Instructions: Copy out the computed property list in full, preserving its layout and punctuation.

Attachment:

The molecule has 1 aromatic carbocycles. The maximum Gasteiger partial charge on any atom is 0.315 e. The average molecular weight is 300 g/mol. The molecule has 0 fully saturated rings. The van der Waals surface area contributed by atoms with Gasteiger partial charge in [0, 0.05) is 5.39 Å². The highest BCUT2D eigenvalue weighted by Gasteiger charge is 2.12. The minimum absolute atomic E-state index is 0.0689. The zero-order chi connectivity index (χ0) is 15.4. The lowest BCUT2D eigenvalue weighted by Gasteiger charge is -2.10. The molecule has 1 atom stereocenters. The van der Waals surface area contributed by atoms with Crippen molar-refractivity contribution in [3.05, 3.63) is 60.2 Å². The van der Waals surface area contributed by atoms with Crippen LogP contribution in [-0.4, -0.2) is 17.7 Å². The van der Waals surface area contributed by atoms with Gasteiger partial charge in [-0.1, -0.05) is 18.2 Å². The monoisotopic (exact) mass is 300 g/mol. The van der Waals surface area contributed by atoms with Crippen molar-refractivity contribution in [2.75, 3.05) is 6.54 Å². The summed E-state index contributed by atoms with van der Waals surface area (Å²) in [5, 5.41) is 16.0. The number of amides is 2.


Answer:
The molecule has 1 aromatic carbocycles. The maximum Gasteiger partial charge on any atom is 0.315 e. The average molecular weight is 300 g/mol. The molecule has 0 fully saturated rings. The van der Waals surface area contributed by atoms with Gasteiger partial charge in [0, 0.05) is 5.39 Å². The highest BCUT2D eigenvalue weighted by Gasteiger charge is 2.12. The minimum absolute atomic E-state index is 0.0689. The zero-order chi connectivity index (χ0) is 15.4. The lowest BCUT2D eigenvalue weighted by Gasteiger charge is -2.10. The molecule has 1 atom stereocenters. The van der Waals surface area contributed by atoms with Crippen molar-refractivity contribution in [3.05, 3.63) is 60.2 Å². The van der Waals surface area contributed by atoms with Crippen LogP contribution in [-0.4, -0.2) is 17.7 Å². The van der Waals surface area contributed by atoms with Gasteiger partial charge in [-0.1, -0.05) is 18.2 Å². The monoisotopic (exact) mass is 300 g/mol. The van der Waals surface area contributed by atoms with Crippen molar-refractivity contribution in [2.75, 3.05) is 6.54 Å². The summed E-state index contributed by atoms with van der Waals surface area (Å²) in [5, 5.41) is 16.0. The number of amides is 2.